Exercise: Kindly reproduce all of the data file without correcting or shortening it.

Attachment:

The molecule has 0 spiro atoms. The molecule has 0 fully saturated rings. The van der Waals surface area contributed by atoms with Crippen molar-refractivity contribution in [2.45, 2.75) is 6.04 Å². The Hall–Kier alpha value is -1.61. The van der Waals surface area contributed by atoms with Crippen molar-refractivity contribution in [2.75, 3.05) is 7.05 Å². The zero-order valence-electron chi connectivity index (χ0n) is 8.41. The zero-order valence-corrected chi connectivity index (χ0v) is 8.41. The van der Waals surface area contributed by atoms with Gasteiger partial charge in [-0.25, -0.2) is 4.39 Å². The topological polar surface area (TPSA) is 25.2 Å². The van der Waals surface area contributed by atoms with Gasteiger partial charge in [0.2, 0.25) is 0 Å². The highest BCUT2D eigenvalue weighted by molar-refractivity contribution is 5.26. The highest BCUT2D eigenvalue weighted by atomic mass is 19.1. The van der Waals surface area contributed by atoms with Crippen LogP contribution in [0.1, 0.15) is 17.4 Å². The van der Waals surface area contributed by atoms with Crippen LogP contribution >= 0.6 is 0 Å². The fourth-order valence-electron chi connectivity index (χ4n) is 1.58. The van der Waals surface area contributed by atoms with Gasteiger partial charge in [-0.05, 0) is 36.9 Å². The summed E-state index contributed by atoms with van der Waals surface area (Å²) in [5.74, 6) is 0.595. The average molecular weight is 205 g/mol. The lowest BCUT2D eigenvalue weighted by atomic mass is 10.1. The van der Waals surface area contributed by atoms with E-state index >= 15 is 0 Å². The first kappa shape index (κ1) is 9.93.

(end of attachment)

The molecule has 0 spiro atoms. The molecule has 0 fully saturated rings. The van der Waals surface area contributed by atoms with Crippen molar-refractivity contribution in [2.45, 2.75) is 6.04 Å². The Hall–Kier alpha value is -1.61. The van der Waals surface area contributed by atoms with Crippen molar-refractivity contribution in [2.75, 3.05) is 7.05 Å². The zero-order valence-electron chi connectivity index (χ0n) is 8.41. The zero-order valence-corrected chi connectivity index (χ0v) is 8.41. The van der Waals surface area contributed by atoms with Gasteiger partial charge in [-0.25, -0.2) is 4.39 Å². The topological polar surface area (TPSA) is 25.2 Å². The van der Waals surface area contributed by atoms with Gasteiger partial charge in [0.2, 0.25) is 0 Å². The highest BCUT2D eigenvalue weighted by molar-refractivity contribution is 5.26. The highest BCUT2D eigenvalue weighted by atomic mass is 19.1. The van der Waals surface area contributed by atoms with Crippen LogP contribution in [0.1, 0.15) is 17.4 Å². The van der Waals surface area contributed by atoms with Crippen LogP contribution >= 0.6 is 0 Å². The fourth-order valence-electron chi connectivity index (χ4n) is 1.58. The van der Waals surface area contributed by atoms with Gasteiger partial charge in [-0.05, 0) is 36.9 Å². The summed E-state index contributed by atoms with van der Waals surface area (Å²) in [5.74, 6) is 0.595. The average molecular weight is 205 g/mol. The lowest BCUT2D eigenvalue weighted by atomic mass is 10.1. The van der Waals surface area contributed by atoms with E-state index >= 15 is 0 Å². The first kappa shape index (κ1) is 9.93.